Sony FE 24mm ƒ/1.4 GM Lens Review

The Sony FE 24mm f/1.4 GM is a high-end fast prime designed for Sony's full-frame mirrorless cameras. Here's my hands-on review.

A 24mm ƒ/1.4 is my stuck-on-a-desert-island lens. While it’s not perfect for everything, but I find them endlessly versatile. The 24-70mm lenses available today are also excellent—as is the 12-24mm, which I’ve also been shooting with lately—but with maximum apertures of ƒ/2.8 or ƒ/4, they’re a bit slower than I like. For my travel photography, a 24mm ƒ/1.4 is a great choice for heading out at night, whether it’s for a night-time landscape, a busy urban street, a famous floodlit landmark, or a night market in Southeast Asia.

The 24-70mm zooms also have a little less versatility in blurring the background—something that’s harder to do with a wide-angle lens. I also like the way that prime lenses restrict the options; that, in turn, forces me to think more about the shot and where I’m positioned. I just think they’re more fun to shoot with. Whether it’s general travel photography, environmental portraits, or candid family photos, I like the 24mm wide perspective, especially when it’s combined with the low-light possibilities afforded by a wide ƒ/1.4.

Nikon’s version of the 24mm ƒ/1.4 has been one of my go-to lenses for years and is nearly always in my kit—and often on my camera—on my travels.

Recently I’ve been shooting with Sony’s version, Sony FE 24mm f/1.4 GM. I’ve been using it on the new Sony a7R IV body. It makes for a great pairing.

This lens is in Sony’s high-end lineup. It’s designed primarily for Sony full-frame cameras. You can put it on one of the crop-sensor APS-C cameras, in which case the effective focal length will become the equivalent of 36mm.

To change the aperture with this lens, you use the dedicated aperture dial on the lens itself, not the control dial on the camera body. This “Click” switch toggles between a smooth rotation or one with light but tactile clicks like old-school lenses. In this shot, the aperture ring is the thin one in the center of the frame. The larger rotating ring that you can partially see at the top right of the frame is the manual focus adjustment ring.

There’s a switch on the side of the lens to toggle between autofocus and manual focus. The round button is a focus hold button. It’s not something I’ve been using, because I prefer to assign the AF-ON button on the camera to focusing and de-assign the shutter button for autofocus. This button also doesn’t work on every camera.

Sample Images

I’ve posted a much more extensive collection of sample images separately, which you can find here. But here’s a small sampling of photos I’ve taken with it.

Taken on a Sony a7r IV with a lens aperture of ƒ/5.6. Another with several strong, straight lines near the edges of the frame to look for distortion.

Taken on a Sony a7r IV with a lens aperture of ƒ/10.

Taken on a Sony a7r IV with a lens aperture of ƒ / 1.4. I thought this would be a good test of how smooth the bokeh dropoff is from focus in the foreground, with the aperture wide open.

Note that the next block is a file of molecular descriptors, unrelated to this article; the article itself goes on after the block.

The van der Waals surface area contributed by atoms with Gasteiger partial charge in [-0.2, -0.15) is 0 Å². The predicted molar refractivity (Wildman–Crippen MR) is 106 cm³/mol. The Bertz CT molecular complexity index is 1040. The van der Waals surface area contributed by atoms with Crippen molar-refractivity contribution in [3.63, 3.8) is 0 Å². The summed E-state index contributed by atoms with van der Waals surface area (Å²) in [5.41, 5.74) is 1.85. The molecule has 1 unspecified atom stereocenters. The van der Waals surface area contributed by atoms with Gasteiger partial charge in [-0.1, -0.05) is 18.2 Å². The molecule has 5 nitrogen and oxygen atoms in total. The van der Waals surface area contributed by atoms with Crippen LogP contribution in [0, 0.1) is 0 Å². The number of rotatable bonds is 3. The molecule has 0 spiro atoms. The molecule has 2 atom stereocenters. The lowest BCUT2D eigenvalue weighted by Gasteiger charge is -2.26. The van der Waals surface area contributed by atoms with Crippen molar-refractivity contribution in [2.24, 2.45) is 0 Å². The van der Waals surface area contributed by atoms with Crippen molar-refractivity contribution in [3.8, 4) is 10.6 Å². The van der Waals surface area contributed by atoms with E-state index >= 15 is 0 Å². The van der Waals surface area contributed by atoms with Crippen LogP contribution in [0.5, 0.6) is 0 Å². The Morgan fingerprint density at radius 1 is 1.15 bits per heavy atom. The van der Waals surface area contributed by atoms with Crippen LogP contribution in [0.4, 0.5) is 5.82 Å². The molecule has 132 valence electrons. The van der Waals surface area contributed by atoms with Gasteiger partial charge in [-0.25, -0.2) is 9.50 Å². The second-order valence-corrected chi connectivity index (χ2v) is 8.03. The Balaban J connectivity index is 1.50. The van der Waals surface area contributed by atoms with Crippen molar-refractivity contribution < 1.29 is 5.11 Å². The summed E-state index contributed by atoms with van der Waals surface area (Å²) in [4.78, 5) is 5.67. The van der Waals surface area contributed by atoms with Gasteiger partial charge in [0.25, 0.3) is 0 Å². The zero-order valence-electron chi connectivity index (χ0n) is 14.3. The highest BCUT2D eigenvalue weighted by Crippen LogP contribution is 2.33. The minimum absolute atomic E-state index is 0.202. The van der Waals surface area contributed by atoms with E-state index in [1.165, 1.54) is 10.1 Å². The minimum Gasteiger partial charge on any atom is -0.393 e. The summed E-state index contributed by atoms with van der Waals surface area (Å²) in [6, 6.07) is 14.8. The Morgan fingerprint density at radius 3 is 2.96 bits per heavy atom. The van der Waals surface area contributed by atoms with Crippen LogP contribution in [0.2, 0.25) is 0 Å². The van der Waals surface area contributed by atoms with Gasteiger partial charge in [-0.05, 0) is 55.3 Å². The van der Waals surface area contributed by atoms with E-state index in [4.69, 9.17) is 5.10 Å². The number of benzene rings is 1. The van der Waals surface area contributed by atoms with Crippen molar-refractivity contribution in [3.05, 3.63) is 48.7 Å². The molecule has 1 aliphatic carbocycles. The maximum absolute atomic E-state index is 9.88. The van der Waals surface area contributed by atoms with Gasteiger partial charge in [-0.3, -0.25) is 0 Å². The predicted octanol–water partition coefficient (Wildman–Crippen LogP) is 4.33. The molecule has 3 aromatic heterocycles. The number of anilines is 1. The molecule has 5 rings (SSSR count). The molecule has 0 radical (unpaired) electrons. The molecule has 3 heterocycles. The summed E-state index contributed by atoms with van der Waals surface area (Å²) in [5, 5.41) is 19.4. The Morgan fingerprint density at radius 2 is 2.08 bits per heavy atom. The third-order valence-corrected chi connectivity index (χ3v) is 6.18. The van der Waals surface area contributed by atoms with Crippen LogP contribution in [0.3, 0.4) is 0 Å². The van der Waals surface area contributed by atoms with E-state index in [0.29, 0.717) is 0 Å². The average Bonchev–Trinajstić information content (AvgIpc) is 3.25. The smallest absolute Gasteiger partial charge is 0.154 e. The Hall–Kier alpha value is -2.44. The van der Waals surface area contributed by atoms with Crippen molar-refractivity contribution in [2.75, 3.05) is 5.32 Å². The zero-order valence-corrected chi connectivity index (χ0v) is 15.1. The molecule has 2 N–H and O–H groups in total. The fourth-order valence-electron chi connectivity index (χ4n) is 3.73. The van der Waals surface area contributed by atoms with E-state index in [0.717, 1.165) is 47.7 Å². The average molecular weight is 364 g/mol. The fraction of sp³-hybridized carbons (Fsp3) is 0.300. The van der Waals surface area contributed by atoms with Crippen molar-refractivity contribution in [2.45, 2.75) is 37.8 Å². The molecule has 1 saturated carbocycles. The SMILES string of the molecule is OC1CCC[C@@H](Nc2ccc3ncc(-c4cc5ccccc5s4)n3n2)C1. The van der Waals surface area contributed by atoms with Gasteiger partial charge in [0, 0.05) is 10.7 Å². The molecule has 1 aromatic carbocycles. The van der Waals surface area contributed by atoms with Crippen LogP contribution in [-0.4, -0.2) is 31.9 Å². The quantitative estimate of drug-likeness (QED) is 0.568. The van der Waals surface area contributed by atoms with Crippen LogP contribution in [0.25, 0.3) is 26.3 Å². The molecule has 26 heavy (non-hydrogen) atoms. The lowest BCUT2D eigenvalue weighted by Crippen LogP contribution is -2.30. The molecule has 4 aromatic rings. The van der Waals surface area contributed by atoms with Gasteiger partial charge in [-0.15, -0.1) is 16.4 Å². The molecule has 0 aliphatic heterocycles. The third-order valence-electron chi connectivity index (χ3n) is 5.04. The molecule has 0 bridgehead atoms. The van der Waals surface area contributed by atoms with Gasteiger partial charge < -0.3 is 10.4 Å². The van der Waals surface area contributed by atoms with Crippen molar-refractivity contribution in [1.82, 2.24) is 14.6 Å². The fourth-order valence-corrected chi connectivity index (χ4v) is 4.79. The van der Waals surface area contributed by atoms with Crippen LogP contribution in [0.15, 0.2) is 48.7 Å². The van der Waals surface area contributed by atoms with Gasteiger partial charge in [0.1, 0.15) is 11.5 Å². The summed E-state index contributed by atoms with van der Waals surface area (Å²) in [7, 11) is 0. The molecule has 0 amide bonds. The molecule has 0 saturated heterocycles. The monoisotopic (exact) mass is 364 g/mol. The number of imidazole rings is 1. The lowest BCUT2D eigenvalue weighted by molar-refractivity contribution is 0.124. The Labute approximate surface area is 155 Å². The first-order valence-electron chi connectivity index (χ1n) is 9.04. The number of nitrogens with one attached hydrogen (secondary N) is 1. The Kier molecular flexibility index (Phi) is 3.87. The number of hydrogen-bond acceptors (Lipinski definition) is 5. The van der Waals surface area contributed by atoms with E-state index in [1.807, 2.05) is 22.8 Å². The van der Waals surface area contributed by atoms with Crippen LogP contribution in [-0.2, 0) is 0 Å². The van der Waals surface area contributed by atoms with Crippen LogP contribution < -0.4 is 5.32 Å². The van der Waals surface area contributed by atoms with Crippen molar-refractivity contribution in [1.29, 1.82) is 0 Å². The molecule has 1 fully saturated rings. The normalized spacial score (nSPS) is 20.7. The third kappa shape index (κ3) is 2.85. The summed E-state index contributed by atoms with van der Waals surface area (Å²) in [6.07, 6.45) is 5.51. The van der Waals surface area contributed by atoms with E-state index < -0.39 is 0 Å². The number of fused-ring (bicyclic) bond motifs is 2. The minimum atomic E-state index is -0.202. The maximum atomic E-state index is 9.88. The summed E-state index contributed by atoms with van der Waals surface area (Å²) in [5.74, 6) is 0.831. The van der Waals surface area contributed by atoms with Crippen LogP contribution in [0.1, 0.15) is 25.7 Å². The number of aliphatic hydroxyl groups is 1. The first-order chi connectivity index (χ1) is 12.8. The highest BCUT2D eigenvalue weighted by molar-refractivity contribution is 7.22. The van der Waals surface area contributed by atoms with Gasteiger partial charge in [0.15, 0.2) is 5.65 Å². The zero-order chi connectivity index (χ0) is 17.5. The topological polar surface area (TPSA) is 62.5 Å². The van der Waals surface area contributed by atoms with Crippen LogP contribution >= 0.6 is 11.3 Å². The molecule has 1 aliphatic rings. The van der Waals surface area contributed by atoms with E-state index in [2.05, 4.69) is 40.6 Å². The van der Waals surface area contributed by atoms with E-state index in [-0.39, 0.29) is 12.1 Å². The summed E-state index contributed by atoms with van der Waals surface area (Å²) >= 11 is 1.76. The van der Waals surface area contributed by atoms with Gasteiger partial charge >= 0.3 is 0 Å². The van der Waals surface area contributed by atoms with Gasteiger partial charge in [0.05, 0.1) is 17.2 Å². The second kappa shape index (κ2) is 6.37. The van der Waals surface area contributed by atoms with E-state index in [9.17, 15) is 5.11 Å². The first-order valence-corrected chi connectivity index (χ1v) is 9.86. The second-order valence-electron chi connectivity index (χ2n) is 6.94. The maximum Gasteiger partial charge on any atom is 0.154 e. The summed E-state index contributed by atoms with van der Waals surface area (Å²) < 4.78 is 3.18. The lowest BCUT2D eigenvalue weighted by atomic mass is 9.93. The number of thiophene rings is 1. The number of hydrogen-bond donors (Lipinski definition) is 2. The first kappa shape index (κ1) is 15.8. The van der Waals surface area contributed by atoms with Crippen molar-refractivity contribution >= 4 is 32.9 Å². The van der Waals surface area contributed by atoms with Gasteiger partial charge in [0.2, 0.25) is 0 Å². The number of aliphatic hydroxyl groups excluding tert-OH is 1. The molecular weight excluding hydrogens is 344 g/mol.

Taken on a Sony a7r IV with a lens aperture of ƒ/3.5.

Taken on a Sony a7r IV with a lens aperture of ƒ/2.8.

Taken on a Sony a7r IV with a lens aperture of ƒ/8. I’ve been pleasantly surprised with how sharp it is in the corners.

Taken on a Sony a7r IV with a lens aperture of ƒ/8.0. This shot is a good test of two things: sharpness in the corners and chromatic aberration (purple fringing). I haven’t applied any fixes to either issue, but the lens comes through with flying colors.

Sony FE 24mm f/1.4 GM Lens Key Specs

It’s a prime autofocus E-mount lens designed for Sony’s full-frame cameras. You can use it on APS-C crop sensor cameras, in which case the focal length becomes the equivalent of 36mm on a full-frame camera (i.e., 35mm equivalent).

Its full name is the Sony FE 24mm f/1.4 GM Lens, and its product number is SEL24F14GM. Its MSRP is $1399.99.

It has an 11-blade circular aperture with two XA (extreme aspherical) elements.

It’s dust- and moisture-resistant.

It has a minimum focus distance of 0.79 feet (24 cm) and weighs 15.7 ounces (445 grams). It measures 3.75 inches (9.24 cm) long and has a diameter of 3 inches (7.54 cm).

It takes 67mm filters.

The original lens hood’s model number is ALC-SH154.

It comes with a lens hood. If you need a replacement because you’ve lost or damaged it, the model number is ALC-SH154.

You can find the produce manual here [PDF].

Wrap Up

Having been shooting with this lens, I’ve become a fan. The optical quality is excellent, especially when you can make the most of a high-resolution camera like the Sony a7R IV. While it would be great if it could be a bit smaller—24mm ƒ/1.4 primes are surprisingly hefty, and on a body like the full-frame mirrorless a7R IV the whole package is barely smaller than a full-size DSLR—I understand that there are practical limits imposed by the optical physics.

On the three most common optical flaws in a lens like this—softness at the edges, especially when wide open, chromatic aberration, and barrel distortion—I’ve come across remarkably little. Surprisingly little, in fact—I was expecting to find some, but none of those have really appeared in my shooting with it.

The build is solid, quiet, and accurate. Even small touches, like the black felt lining the inside of the lens hood (the lens hood is included, by the way), point to the care that has gone into designing and manufacturing this lens. I haven’t put its moisture and knock resistance to the test, but I’ve seen nothing to suggest that it isn’t just as rugged and dependable as Sony says it is.

Overall, I really don’t have any quibbles with this lens, and I’ve been pleasantly surprised at its excellent optics.

Where to Buy the Sony FE 24mm f/1.4 GM Prime Lens

You can find them at B&H Photo.

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